“I can do whatever crazy things I want to do,” she says. “There is no board, or boss to tell me what to do. That’s the highlight of my life, to have the freedom to be me and make my customers happy by giving them what I love.”
Alaska Gov. Bill Walker said he wants to prevent federal overreach after U.S. Attorney General Jeff Sessions ended an Obama-era policy Thursday that paved the way for legalized marijuana to flourish in states like Alaska.
Walker said in a statement that he’s committed to upholding the will of Alaska voters, who legalized recreational cannabis use in 2014. He said he would work with the Justice Department and the state’s Republican congressional delegation—which has cast cannabis as a states’ rights issue—to prevent federal overreach.
Alaska’s senior U.S. senator, Republican Lisa Murkowski, called Sessions’ announcement ‘disruptive’ and ‘regrettable.’
Spokesman Jonathon Taylor said Walker and state Attorney General Jahna Lindemuth were evaluating possible options for doing that. Lindemuth said her office has a duty to uphold and implement state law.
Alaska’s senior U.S. senator, Lisa Murkowski, said she had asked Sessions to work with states and Congress if he thought changes were needed. The Republican called his announcement “disruptive” and “regrettable.”
The state, in setting up its marijuana industry, drew guidance from a memo from President Barack Obama’s administration that limited federal enforcement of the drug, as long as states prevented it from getting to places it was still outlawed and kept it from gangs and children. Marijuana remains illegal at the federal level.
Alaska’s Attorney General Jahna Lindemuth said her office has a duty to uphold and implement state law.
It was not immediately clear how Alaska U.S. Attorney Bryan Schroder would respond. His office referred questions to the Department of Justice press office.
Marijuana industry advocates said Sessions’ decision creates confusion and flies in the face of a growing legalization movement.
Chris Lindsey, senior legislative counsel with the Marijuana Policy Project, said prosecutors previously had discretion. But there is a new attorney general, “who I guess wants to reverse the course of history or something,” he said.
Jane Stinson, a part owner of the retail marijuana shop Enlighten Alaska in Anchorage, worries about the potential effect on her business, which had been looking to grow and is negotiating a lease for another building.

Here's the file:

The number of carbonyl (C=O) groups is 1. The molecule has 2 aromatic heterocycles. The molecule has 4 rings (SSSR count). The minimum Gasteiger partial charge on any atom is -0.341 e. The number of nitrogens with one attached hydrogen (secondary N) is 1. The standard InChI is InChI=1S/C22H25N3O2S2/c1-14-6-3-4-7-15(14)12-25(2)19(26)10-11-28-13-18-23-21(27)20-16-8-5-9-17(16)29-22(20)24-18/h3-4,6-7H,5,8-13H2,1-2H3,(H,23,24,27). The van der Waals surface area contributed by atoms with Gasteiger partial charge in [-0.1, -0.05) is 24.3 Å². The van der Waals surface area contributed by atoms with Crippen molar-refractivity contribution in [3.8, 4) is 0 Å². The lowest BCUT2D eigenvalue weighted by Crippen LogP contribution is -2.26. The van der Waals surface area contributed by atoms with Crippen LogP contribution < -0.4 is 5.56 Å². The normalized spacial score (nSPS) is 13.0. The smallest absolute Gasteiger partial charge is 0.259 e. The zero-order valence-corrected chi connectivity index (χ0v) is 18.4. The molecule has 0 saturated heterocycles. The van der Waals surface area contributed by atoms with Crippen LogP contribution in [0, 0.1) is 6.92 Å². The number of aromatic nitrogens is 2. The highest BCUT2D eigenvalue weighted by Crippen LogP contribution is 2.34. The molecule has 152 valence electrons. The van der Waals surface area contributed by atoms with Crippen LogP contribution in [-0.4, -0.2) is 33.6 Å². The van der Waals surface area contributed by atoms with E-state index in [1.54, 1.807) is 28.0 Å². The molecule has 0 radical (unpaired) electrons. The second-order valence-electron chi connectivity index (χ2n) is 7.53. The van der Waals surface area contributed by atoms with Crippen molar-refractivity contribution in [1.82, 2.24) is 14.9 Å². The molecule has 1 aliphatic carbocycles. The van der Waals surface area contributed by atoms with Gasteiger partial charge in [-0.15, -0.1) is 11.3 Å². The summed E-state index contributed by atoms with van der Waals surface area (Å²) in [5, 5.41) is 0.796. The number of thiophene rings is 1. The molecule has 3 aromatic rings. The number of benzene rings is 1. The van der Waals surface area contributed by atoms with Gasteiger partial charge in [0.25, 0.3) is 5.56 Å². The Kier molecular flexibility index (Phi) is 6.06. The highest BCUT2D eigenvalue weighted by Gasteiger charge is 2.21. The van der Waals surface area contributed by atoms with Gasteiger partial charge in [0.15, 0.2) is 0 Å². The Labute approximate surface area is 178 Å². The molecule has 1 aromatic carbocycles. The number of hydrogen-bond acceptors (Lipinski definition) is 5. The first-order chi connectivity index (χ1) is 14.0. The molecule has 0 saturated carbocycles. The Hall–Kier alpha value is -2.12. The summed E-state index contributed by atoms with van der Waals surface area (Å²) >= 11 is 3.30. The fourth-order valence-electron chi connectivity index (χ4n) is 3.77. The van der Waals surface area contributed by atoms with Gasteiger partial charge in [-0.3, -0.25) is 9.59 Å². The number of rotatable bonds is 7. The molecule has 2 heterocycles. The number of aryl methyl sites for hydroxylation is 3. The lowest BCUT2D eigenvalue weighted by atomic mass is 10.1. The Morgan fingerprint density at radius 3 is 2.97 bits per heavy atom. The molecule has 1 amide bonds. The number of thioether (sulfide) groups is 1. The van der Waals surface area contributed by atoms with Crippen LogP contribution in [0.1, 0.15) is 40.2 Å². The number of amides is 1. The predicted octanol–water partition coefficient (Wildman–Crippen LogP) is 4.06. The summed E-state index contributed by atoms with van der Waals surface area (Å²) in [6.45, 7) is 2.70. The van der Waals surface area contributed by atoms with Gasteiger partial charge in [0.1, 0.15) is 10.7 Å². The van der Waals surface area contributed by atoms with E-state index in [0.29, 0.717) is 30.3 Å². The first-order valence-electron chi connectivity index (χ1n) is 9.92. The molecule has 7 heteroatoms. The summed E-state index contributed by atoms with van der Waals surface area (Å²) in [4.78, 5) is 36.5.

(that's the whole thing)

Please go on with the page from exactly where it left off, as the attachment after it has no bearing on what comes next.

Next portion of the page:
Sessions’ decision feels vindictive and unreasonable, she said.
This morning brought news that Attorney General Jeff Sessions is rescinding the Cole memo, the Obama-era policy that protected US states with legal cannabis from federal prosecution. In the wake of the news, numerous politicians, activists, and industry insiders weighed in via Twitter, interviews, and public statements. Here’s a collection of what’s been said.
Cory Gardner, US Senator from Colorado:
“This reported action directly contradicts what Attorney General Sessions told me prior to his confirmation. With no prior notice to Congress, the Justice Department has trampled on the will of the voters in CO and other states. (President Donald Trump) had it right. This must be left up to the states.”
Gardner tears into Sessions move on Senate floor earlier today:
Keith Ellison, US Representative for Minnesota:
“The war on drugs didn’t stop drug usage; it just ruined a lot of lives. Jeff Sessions is reviving it because he believes in using the criminal justice system as an instrument of racial and economic control of poor people and brown people.”
Jay Inslee, Washington State Governor:
“Today’s forthcoming announcement from Attorney General Sessions is the wrong direction for our state. It is also disrespects Washington voters who have chosen a different path for our state. I am especially frustrated that this announcement comes after Sessions has refused offers from Attorney General Ferguson and myself to meet with him to discuss these policies in person, after he has disregarded the input that we and other state leaders have provided to his department.”
Make no mistake: As we have told the Department of Justice ever since I-502 was passed in 2012, we will vigorously defend our state’s laws against undue federal infringement. https://t.co/R3jJrncN9X pic.twitter.com/uM48hVH26q
— Governor Jay Inslee (@GovInslee) January 4, 2018
Bob Ferguson, Attorney General for Washington State:
“I am disappointed and troubled by reports that AG Sessions plans to abandon the current federal policy on marijuana—a policy that respects states’ rights and focuses federal enforcement on key, shared areas of concern. Over the past year, Sessions has demonstrated a stunning lack of knowledge about our state’s marijuana laws. If reports are accurate, Sessions is changing policy after refusing multiple requests for a meeting from Governor Jay Inslee and myself. I pledge to vigorously defend the will of the voters in Washington State.”
Earl Blumenauer, US Congressman from Oregon:
“This is outrageous. Going against the majority of Americans—including a majority of Republican voters—who want the federal government to stay out of the way is perhaps one of the stupidest decisions the Attorney General has made. One wonders if Trump was consulted—it is Jeff Sessions after all—because this would violate his campaign promise not to interfere with state marijuana laws. It’s time for anyone who cares about this issue to mobilize and push back strongly against this decision.”
Ron Wyden, US Senator from Oregon: